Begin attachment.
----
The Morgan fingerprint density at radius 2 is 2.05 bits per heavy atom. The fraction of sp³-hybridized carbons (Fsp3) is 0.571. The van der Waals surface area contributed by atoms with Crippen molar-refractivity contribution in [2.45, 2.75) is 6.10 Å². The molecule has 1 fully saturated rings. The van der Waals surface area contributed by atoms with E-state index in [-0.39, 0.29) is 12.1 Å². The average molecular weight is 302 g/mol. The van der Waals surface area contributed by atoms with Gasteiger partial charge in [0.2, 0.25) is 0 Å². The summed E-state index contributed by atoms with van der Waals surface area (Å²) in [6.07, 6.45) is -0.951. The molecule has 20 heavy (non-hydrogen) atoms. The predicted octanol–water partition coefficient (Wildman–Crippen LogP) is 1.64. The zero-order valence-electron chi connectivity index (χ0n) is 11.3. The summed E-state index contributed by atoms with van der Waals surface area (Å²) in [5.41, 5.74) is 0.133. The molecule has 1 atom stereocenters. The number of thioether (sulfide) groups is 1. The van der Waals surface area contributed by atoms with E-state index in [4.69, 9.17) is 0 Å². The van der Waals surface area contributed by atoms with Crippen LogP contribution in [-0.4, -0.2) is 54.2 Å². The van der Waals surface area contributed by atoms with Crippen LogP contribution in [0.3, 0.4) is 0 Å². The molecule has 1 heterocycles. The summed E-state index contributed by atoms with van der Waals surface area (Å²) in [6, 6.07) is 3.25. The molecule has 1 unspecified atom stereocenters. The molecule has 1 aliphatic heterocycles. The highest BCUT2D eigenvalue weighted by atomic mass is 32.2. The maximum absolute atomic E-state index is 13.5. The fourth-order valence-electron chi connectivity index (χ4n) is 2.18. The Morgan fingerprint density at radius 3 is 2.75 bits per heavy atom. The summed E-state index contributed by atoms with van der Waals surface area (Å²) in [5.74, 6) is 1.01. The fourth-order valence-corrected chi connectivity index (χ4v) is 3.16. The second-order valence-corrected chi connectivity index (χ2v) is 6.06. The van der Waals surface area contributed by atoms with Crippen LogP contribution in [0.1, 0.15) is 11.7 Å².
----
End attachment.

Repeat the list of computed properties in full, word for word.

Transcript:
The Morgan fingerprint density at radius 2 is 2.05 bits per heavy atom. The fraction of sp³-hybridized carbons (Fsp3) is 0.571. The van der Waals surface area contributed by atoms with Crippen molar-refractivity contribution in [2.45, 2.75) is 6.10 Å². The molecule has 1 fully saturated rings. The van der Waals surface area contributed by atoms with E-state index in [-0.39, 0.29) is 12.1 Å². The average molecular weight is 302 g/mol. The van der Waals surface area contributed by atoms with Gasteiger partial charge in [0.2, 0.25) is 0 Å². The summed E-state index contributed by atoms with van der Waals surface area (Å²) in [6.07, 6.45) is -0.951. The molecule has 20 heavy (non-hydrogen) atoms. The predicted octanol–water partition coefficient (Wildman–Crippen LogP) is 1.64. The zero-order valence-electron chi connectivity index (χ0n) is 11.3. The summed E-state index contributed by atoms with van der Waals surface area (Å²) in [5.41, 5.74) is 0.133. The molecule has 1 atom stereocenters. The number of thioether (sulfide) groups is 1. The van der Waals surface area contributed by atoms with E-state index in [4.69, 9.17) is 0 Å². The van der Waals surface area contributed by atoms with Crippen LogP contribution in [-0.4, -0.2) is 54.2 Å². The van der Waals surface area contributed by atoms with Crippen LogP contribution in [0.3, 0.4) is 0 Å². The molecule has 1 heterocycles. The summed E-state index contributed by atoms with van der Waals surface area (Å²) in [6, 6.07) is 3.25. The molecule has 1 unspecified atom stereocenters. The molecule has 1 aliphatic heterocycles. The highest BCUT2D eigenvalue weighted by atomic mass is 32.2. The maximum absolute atomic E-state index is 13.5. The fourth-order valence-electron chi connectivity index (χ4n) is 2.18. The Morgan fingerprint density at radius 3 is 2.75 bits per heavy atom. The summed E-state index contributed by atoms with van der Waals surface area (Å²) in [5.74, 6) is 1.01. The fourth-order valence-corrected chi connectivity index (χ4v) is 3.16. The second-order valence-corrected chi connectivity index (χ2v) is 6.06. The van der Waals surface area contributed by atoms with Crippen LogP contribution in [0.1, 0.15) is 11.7 Å².